Organizing Institution: Stanford University
Contact email: [email protected]
Start Date: February 27, 2023 (6:30pm)
End Date: February 27, 2023 (8:00pm)
Center for African Studies Encina Commons – Stanford – California – United States
Join Professor Rania Awaad, Clinical Associate Professor of Psychiatry at the Stanford University School of Medicine where she is the Director of the Stanford Mental Health & Islamic Psychology Lab as well as Stanford University’s Affiliate Chaplain, in a conversation with Professor Khaled Beydoun.
Through trenchant analysis and direct testimony from Muslims on the ground, Beydoun’s work interrogates how Islamophobia acts as a unifying global thread of state and social bigotry, instigating both liberal and right-wing hate-mongering. Whether imposed by way of hijab bans in France, state-sponsored hate speech and violence in India, or the network of concentration camps in China, Islamophobia unravels into distinct systems of demonization and oppression across the post-9/11 geopolitical landscape.
This event is part of the class, “Psychology of Xenophobia” taught by Professor Awaad and it is open to the public. Kindly register.
Professor Khaled A. Beydoun is a law professor, author and public intellectual. He serves as a law professor at Wayne State University, a Scholar-in-Residence at the Berkman Klein Center at Harvard University, and Associate Director of the Damon J. Keith Center for Civil Rights in Detroit. Professor Beydoun is author of the critically acclaimed book American Islamophobia: Understanding the Roots and Rise of Fear, co-editor of Islamophobia and the Law – published by University of Cambridge Press, and author of The New Crusades: Islamophobia and the Global War on Muslims.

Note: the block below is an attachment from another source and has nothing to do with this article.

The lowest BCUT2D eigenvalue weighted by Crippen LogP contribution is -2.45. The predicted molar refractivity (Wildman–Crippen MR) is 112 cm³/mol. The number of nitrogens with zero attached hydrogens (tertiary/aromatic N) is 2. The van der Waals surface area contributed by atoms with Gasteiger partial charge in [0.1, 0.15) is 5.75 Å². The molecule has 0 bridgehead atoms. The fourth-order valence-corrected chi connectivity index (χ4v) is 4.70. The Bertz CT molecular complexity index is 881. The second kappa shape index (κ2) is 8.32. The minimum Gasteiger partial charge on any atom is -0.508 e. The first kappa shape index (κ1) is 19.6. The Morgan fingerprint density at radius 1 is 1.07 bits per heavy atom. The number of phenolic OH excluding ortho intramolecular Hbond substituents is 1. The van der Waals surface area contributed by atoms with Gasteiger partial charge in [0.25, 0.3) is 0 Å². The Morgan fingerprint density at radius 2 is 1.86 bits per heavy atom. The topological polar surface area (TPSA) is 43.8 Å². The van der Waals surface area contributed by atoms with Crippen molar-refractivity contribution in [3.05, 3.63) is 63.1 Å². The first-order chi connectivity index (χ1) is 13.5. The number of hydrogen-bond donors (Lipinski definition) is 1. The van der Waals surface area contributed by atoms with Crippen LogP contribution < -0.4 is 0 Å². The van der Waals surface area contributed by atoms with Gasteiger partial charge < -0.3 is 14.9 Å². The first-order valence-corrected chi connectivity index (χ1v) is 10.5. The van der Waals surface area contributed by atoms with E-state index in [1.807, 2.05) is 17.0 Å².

Rania Awaad, M.D. is a Clinical Associate Professor of Psychiatry at the Stanford University School of Medicine where she is the Director of the Stanford Muslim Mental Health & Islamic Psychology Lab as well Stanford University’s Affiliate Chaplain. She also serves as the Associate Division Chief for Public Mental Health and Population Sciences as well as the Section Co-Chief of Diversity and Cultural Mental Health. In addition, she is a faculty member of the Abbasi Program in Islamic Studies at Stanford University. She pursued her psychiatric residency training at Stanford where she also completed a postdoctoral clinical research fellowship with the National Institute of Mental Health (NIMH).
Center for African Studies Encina Commons
Room 124 615 Crothers Way
Stanford , California 94305 United States
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